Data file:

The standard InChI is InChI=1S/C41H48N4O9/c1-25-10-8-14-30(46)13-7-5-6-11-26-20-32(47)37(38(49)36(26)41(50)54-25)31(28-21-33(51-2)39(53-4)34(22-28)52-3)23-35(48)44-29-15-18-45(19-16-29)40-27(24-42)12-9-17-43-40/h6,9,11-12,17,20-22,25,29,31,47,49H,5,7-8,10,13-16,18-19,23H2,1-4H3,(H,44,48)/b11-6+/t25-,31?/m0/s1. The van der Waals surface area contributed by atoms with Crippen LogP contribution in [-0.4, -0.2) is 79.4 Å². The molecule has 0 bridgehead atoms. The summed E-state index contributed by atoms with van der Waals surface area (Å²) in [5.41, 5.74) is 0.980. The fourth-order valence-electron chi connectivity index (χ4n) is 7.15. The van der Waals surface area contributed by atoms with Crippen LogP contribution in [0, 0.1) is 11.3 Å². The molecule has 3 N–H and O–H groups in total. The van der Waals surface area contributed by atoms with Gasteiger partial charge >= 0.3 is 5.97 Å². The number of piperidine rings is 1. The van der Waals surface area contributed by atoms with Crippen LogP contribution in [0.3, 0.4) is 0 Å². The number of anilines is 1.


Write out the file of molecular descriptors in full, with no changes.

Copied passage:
The standard InChI is InChI=1S/C41H48N4O9/c1-25-10-8-14-30(46)13-7-5-6-11-26-20-32(47)37(38(49)36(26)41(50)54-25)31(28-21-33(51-2)39(53-4)34(22-28)52-3)23-35(48)44-29-15-18-45(19-16-29)40-27(24-42)12-9-17-43-40/h6,9,11-12,17,20-22,25,29,31,47,49H,5,7-8,10,13-16,18-19,23H2,1-4H3,(H,44,48)/b11-6+/t25-,31?/m0/s1. The van der Waals surface area contributed by atoms with Crippen LogP contribution in [-0.4, -0.2) is 79.4 Å². The molecule has 0 bridgehead atoms. The summed E-state index contributed by atoms with van der Waals surface area (Å²) in [5.41, 5.74) is 0.980. The fourth-order valence-electron chi connectivity index (χ4n) is 7.15. The van der Waals surface area contributed by atoms with Crippen LogP contribution in [0, 0.1) is 11.3 Å². The molecule has 3 N–H and O–H groups in total. The van der Waals surface area contributed by atoms with Gasteiger partial charge >= 0.3 is 5.97 Å². The number of piperidine rings is 1. The van der Waals surface area contributed by atoms with Crippen LogP contribution in [0.3, 0.4) is 0 Å². The number of anilines is 1.